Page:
19 Film Mounting and Radiographic Anatomy










213
19
Film Mounting and
Radiographic Anatomy
EDUCATIONAL OBJECTIVES
Upon completing this chapter, the student will be able to:
1. Dene the key terms listed at the beginning of the chapter.
2. Discuss the types of descriptive terminology used in
radiography, including how the density of a structure
determines its radiographic appearance.
3. Discuss the following related to mounting procedures:
• Statetheadvantageofmountingradiographs.
• Listthetwotechniquesinmountingconventionallms
and state which is the preferred method.
• Listthetwomodesofmountingtechniquesthatcanbe
employed when utilizing a digital radiographic system.
• Listvehelpfulhintsthatcanbeusedinmounting
radiographs.
4. Describe the following related to radiographic tooth
anatomy:
• Knowtheradiographicappearanceofthecomponents
of the tooth and surrounding bone and soft tissue
structures.
• Identifyanddescribetheanatomiclandmarksofthe
maxilla on radiographic images.
• Identifyanddescribetheanatomiclandmarksofthe
mandible on radiographic images.
5. Identifycommonrestorationsonradiographicimages.
6. Identifytheanatomiclandmarksonocclusal,panoramic,
and other extraoral images.
KEY TERMS
alveolar bone
alveolar crest
anterior nasal spine
antral or inverted Y
buccinator shadow
cancellous bone
cementum
concavity
coronoid process of the mandible
cortical bone
dentin
enamel
external oblique ridge
oor of the maxillary sinus
oor of the nasal cavity
oor of the nasal fossa
foramen
fossa
genial tubercle
hamular notch
hamular process (hamulus)
incisive canal
inferior border of the mandible
inferior nasal concha (turbinate)
internal oblique ridge (mylohyoid
ridge)
labial mounting
lamina dura
lateral fossa
lingual foramen
lingual mounting
mandibular canal (inferior alveolar
canal)
mandibular foramen
mandibular tori (torus mandibularis)
maxillary sinus
maxillary torus (torus palatinus)
maxillary tuberosity
median palatine suture
medullary spaces
mental foramen
mental ridge
mounts
mylohyoid ridge
nasal fossa (nasal cavity)
nasal septum
nasolabial fold
nasopalatine (incisive) foramen
nutrient canals
periodontal ligament (membrane)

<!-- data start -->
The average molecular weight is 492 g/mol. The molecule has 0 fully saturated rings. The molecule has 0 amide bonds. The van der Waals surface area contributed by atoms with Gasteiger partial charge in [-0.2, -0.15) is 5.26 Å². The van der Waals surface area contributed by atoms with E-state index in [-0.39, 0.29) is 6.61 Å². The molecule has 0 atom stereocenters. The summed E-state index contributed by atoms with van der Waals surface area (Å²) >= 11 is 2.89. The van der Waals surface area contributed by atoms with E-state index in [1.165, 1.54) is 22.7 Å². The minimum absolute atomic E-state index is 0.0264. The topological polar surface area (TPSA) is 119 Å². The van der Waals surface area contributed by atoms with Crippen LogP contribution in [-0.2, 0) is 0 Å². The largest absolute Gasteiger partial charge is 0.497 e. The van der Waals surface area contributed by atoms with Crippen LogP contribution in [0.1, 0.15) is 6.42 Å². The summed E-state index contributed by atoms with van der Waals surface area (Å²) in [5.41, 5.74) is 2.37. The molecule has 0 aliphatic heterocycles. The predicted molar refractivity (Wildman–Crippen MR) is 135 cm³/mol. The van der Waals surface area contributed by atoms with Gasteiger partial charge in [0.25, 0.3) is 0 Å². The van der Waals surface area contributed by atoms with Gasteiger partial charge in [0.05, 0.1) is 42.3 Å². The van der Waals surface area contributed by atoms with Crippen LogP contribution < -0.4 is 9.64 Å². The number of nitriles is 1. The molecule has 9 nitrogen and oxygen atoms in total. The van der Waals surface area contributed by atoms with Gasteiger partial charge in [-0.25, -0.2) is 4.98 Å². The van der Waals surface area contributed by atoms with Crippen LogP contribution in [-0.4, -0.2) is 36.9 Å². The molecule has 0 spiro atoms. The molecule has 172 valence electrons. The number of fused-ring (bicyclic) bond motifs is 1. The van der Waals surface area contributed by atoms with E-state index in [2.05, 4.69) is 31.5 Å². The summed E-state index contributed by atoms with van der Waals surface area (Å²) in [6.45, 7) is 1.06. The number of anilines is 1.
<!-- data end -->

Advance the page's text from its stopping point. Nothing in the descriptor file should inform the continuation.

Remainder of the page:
pneumatization
pterygomaxillary ssure
pulp
pulp canal
pulp chamber
pulp horns
radiolucent (RL)
radiopaque (RO)
ridge
septa
sinus
submandibular fossa
trabeculae
tuberosity pad
viewbox
x-ray
zygoma
zygomatic arch
zygomatic process of the maxilla

214 CHAPTER 19 Film Mounting and Radiographic Anatomy
or opaque. e opaque mounts are preferred, because the
light is concentrated behind the radiographs and viewing
is easier and more accurate. If the number of radiographs
taken does not ll the mounts, the unused windows should
be covered to prevent the light from distracting the viewer.
e black opaque wrapper from the lm packet is ideal for
Introduction
e mounting of processed dental radiographs is another
important function of the dental professional. It is much
easier to view and interpret radiographs when the lms are
placed in mounts in their proper anatomic orientation.
Properly mounted lms make charting and examination
a more orderly procedure. e mounted lms are kept
with or in the patient’s chart. At each subsequent visit,
the radiographs are placed on the viewbox for the dentists
referral. Care should be taken not to handle the mounted
radiographs or the chart with contaminated gloves.
e nished radiographs are identied and oriented to
the position in the mouth by the raised portion of the dot,
teeth, and bony structures visible on each lm. A thorough
understanding of radiographic anatomy makes mounting
an interesting and challenging procedure.
is chapter discusses the basic concepts of lm mount-
ing and the appearance and signicance of radiographic
anatomy on periapical, bitewing, occlusal, panoramic, and
other extraoral projections.
Descriptive Terminology
Because this chapter deals with the processed radiograph in
mounting and interpretation, certain terms are needed to
describe the shades of black, white, and gray that appear.
e appearance of any area (e.g., tooth, bone) on a radio-
graph is determined by the density of that area, the quality
of the x-ray photons, and hence the penetration of the
x-ray beam that reaches the lm. With these terms, one
can more accurately describe the radiographic ndings. e
black areas, where there is greater penetration of x-rays that
reach the radiographs, are called radiolucent (RL). e
white areas, where there is little or no penetration, are called
radiopaque (RO). All structures are either RL or RO, but
each category includes gradations. For instance, metallic
llings are more RO than enamel, but both are still RO.
Caries appears RL, because the decay causes a lessening of
density when compared with enamel and dentin.
Mounts
Various types of dental lm mounts are available. Mounts
are made for both pediatric and adult surveys and come
with a full range of numbers of windows (Fig. 19.1). In